Wine is a too important part of life. Every wine drinker should know what's up with the controversies about cork and the alternative methods of sealing bottles. A great read.
Was this comment helpful? | Yes | No
Carl S, January 12, 2011 (view all comments by Carl S)
Who knew there was so much controversy on how to close a wine bottle? I will no longer look down on wines with screw tops!
Was this comment helpful? | Yes | No
View all 2 comments

Product Details

ISBN:
9780743299343
Author:
Taber, George M.
Publisher:
Scribner Book Company
Foreword:
Karen MacNeil
Subject:
Beverages - Wine & Spirits
Subject:
Wine & Spirits
Subject:
Wine and wine making
Subject:
Bottle corks
Subject:
Cooking and Food-Wines of the World
Copyright:
Publication Date:
October 2007
Binding:
HARDCOVER
Grade Level:
General/trade
Language:
English
Illustrations:
Y
Pages:
288
Dimensions:
9 x 6 in

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Related Subjects

Cooking and Food » Beverages » Bartending and Liquor
Cooking and Food » Beverages » Wine » General
Cooking and Food » Beverages » Wine » Wines of the World
Cooking and Food » Beverages » Wines and Beer

To Cork or Not to Cork: Tradition, Romance, Science, and the Battle for the Wine Bottle Used Hardcover
0 stars - 0 reviews
$8.95 In Stock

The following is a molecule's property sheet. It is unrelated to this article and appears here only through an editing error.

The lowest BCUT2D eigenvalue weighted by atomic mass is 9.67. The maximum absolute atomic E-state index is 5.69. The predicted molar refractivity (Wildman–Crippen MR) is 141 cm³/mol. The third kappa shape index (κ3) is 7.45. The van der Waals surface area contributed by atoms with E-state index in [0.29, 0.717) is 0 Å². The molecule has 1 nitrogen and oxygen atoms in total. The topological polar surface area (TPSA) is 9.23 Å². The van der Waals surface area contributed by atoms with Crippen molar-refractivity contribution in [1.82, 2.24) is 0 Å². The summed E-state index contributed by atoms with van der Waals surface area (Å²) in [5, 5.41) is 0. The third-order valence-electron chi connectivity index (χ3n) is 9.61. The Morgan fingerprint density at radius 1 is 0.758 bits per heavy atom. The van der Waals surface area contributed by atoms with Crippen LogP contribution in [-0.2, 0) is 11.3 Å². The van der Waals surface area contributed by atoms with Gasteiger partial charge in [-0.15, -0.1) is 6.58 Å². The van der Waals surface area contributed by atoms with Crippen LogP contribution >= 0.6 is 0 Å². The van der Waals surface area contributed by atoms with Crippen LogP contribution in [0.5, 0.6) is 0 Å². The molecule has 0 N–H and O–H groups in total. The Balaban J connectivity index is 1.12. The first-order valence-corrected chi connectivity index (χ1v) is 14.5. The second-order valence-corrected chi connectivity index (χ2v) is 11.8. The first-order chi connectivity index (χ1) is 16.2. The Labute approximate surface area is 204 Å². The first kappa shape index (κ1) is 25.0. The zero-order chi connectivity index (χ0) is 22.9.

Product details 288 pages Scribner - English 9780743299343 Reviews:
"Publishers Weekly Review" by , "Unexpectedly fascinating, this history of wine corks may sound like a book only an oenophile could love, but Taber's zingy writing and juicy anecdotes make it a genuine page-turner, even for those who prefer wine coolers to wine lists. The first chapter alone is full of intriguing facts: for instance, wine was once sealed with a slick of olive oil, and the practice of tasting wine before pouring it 'actually started as a way of making sure all the oil was gone.' Cork, a structurally unique substance used for sealing bottles since the Roman Empire, replaced olive oil centuries ago, but cork is not a perfect solution to the vexing problem of protecting wine: between 3 and 5 percent is tainted with a noxious chemical compound that can ruin an otherwise perfect bottle. The debate about whether or not to continue using cork has torn through the multibillion dollar wine industry, pitting traditionalists against innovators, cork farmers against scientists: 'Says Brian Croser, one of Australia's leading winemakers, "It's scary how passionate people can be on this topic. Prejudice and extreme positions have taken over, and science has often gone out the window."' If it seems strange to harbor such passion about cork, Taber, a respected wine journalist, will do much to change your mind." Publishers Weekly (Copyright Reed Business Information, Inc.)